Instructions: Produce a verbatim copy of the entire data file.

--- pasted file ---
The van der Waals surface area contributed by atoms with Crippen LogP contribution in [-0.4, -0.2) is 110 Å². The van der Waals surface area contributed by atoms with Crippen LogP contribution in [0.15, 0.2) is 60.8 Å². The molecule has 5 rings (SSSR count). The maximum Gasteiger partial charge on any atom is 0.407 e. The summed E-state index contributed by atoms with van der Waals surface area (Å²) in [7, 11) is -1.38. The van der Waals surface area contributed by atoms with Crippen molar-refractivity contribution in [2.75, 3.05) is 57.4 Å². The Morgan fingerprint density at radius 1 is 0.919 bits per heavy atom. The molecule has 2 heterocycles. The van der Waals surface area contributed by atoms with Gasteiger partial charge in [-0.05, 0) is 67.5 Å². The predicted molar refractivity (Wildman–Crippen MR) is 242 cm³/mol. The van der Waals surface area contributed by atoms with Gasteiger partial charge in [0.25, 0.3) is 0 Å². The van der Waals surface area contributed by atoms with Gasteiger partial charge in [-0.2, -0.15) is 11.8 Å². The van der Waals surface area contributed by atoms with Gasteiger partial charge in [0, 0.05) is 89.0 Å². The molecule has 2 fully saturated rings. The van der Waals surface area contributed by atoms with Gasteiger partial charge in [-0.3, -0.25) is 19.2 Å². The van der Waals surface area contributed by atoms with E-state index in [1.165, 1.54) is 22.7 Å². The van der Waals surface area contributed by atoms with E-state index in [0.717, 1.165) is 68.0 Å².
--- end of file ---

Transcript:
The van der Waals surface area contributed by atoms with Crippen LogP contribution in [-0.4, -0.2) is 110 Å². The van der Waals surface area contributed by atoms with Crippen LogP contribution in [0.15, 0.2) is 60.8 Å². The molecule has 5 rings (SSSR count). The maximum Gasteiger partial charge on any atom is 0.407 e. The summed E-state index contributed by atoms with van der Waals surface area (Å²) in [7, 11) is -1.38. The van der Waals surface area contributed by atoms with Crippen molar-refractivity contribution in [2.75, 3.05) is 57.4 Å². The Morgan fingerprint density at radius 1 is 0.919 bits per heavy atom. The molecule has 2 heterocycles. The van der Waals surface area contributed by atoms with Gasteiger partial charge in [-0.05, 0) is 67.5 Å². The predicted molar refractivity (Wildman–Crippen MR) is 242 cm³/mol. The van der Waals surface area contributed by atoms with Gasteiger partial charge in [0.25, 0.3) is 0 Å². The van der Waals surface area contributed by atoms with Gasteiger partial charge in [-0.2, -0.15) is 11.8 Å². The van der Waals surface area contributed by atoms with Gasteiger partial charge in [0, 0.05) is 89.0 Å². The molecule has 2 fully saturated rings. The van der Waals surface area contributed by atoms with Gasteiger partial charge in [-0.3, -0.25) is 19.2 Å². The van der Waals surface area contributed by atoms with E-state index in [1.165, 1.54) is 22.7 Å². The van der Waals surface area contributed by atoms with E-state index in [0.717, 1.165) is 68.0 Å².